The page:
The berserkers, comprehending the danger, flung themselves at these scavengers, but their incorporeal assaults went unnoticed.
The coward looked to his new companion who had released her grip on his arm. “We are dreaming and we are dead,” she said. “You were right to flee, coward. This is not the death I wanted.”
“It is not the death I feared, but I have no taste for this one, either.”
Unwilling to watch the scavengers make their bloody work, carving through the sea of soldiers that lay between here and his own slumbering body, the coward turned to the beast-faced warriors and the Vale of the Wizard. “Come then, let us see what we have died for.”
A tangle of ropy plants and the occasional broad, purple leaf stretched from the valley mouth into the dead plain. Upon this carpet of vines stood the five beast-faced warriors, staring towards the sleeping army. Apart from loose strands or straps of armor swaying in the breeze, they were so still that some tentative vines had begun to grow up their legs. With sick irony, the coward and the berserker came to realize that the warriors were scarecrows. Hollow bits of armor draped upon wooden crosses to keep invaders at bay.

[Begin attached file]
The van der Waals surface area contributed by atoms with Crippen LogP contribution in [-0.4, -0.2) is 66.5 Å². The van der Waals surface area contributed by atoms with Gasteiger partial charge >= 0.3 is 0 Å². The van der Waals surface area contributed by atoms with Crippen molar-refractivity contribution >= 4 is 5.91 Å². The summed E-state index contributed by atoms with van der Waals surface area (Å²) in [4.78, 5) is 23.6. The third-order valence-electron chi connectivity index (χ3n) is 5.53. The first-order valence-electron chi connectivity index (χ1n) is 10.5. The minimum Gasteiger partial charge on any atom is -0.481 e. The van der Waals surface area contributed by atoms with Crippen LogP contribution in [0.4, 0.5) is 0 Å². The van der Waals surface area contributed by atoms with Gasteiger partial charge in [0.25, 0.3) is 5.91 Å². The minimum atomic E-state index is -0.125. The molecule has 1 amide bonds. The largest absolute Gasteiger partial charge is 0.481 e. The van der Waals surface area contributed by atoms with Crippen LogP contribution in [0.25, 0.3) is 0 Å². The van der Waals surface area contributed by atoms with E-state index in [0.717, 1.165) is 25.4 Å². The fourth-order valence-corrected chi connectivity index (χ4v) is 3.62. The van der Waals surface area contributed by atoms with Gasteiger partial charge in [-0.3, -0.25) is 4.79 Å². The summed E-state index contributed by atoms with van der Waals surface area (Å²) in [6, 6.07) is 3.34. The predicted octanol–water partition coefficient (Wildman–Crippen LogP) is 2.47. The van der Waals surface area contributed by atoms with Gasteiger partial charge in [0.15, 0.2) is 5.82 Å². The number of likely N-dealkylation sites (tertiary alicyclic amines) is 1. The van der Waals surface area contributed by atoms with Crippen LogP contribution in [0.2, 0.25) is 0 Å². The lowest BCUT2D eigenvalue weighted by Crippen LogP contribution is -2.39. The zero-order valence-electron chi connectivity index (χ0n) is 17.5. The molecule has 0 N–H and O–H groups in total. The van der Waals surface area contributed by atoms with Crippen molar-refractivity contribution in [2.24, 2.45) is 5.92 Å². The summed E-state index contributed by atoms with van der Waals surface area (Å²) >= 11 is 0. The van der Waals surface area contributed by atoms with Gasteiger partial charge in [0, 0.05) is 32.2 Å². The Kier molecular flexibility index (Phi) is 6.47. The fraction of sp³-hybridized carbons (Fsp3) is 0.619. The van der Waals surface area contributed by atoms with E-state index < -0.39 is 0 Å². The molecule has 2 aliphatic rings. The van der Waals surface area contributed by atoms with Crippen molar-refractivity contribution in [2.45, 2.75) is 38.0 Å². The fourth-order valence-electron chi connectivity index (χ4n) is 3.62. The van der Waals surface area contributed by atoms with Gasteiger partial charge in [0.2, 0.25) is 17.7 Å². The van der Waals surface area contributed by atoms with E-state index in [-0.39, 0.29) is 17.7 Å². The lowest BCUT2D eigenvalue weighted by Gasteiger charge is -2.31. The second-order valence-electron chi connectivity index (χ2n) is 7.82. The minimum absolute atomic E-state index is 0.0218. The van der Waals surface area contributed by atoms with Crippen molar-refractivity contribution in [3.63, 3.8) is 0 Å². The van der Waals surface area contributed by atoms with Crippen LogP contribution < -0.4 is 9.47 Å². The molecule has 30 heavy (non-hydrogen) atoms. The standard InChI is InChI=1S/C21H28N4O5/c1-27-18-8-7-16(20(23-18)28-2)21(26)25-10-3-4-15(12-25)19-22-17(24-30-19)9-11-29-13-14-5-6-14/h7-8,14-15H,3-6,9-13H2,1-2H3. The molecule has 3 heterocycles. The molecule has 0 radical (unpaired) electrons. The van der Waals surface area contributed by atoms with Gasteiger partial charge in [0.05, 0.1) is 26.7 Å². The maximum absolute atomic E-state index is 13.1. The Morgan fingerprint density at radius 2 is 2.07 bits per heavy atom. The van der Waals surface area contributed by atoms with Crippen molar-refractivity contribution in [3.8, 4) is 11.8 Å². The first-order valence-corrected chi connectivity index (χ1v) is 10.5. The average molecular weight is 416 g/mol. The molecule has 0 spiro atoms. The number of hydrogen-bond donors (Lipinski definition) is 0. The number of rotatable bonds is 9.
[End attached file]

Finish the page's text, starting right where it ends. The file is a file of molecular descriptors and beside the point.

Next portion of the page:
The berserker laughed, “From this you fled! Oh coward, would that we could live to tell this tale.”
“That the tale will never be told perhaps justifies my flight.”
The berserker shoved past the coward and continued into the valley. As she walked off, the sky above her faded and hot red poured into the coward’s vision. And again a vertiginous sensation possessed him, as if he were at once waking and falling asleep. His thoughts focused on a desire to tear at the berserker, but he felt as if he were being dragged from her, from the valley, and back to his waking body.
A horn sounded again, color filled the sky, and clarity returned to mind and vision. “We must find the horn!”
If there had not been enough cause to doubt their senses before, the alien landscape of the Vale of the Wizard held enough wonders to fatigue the mind: strangely colored plants covered in thorns that dripped a sweet-smelling ichor, brachiating octopi that spun pink silk through the treetops, wild cats with human faces, flowers that bloomed like flickering candle flames. All of which the coward and the berserker passed through unseen and unimpeded, just as they had passed through the sleeping legion.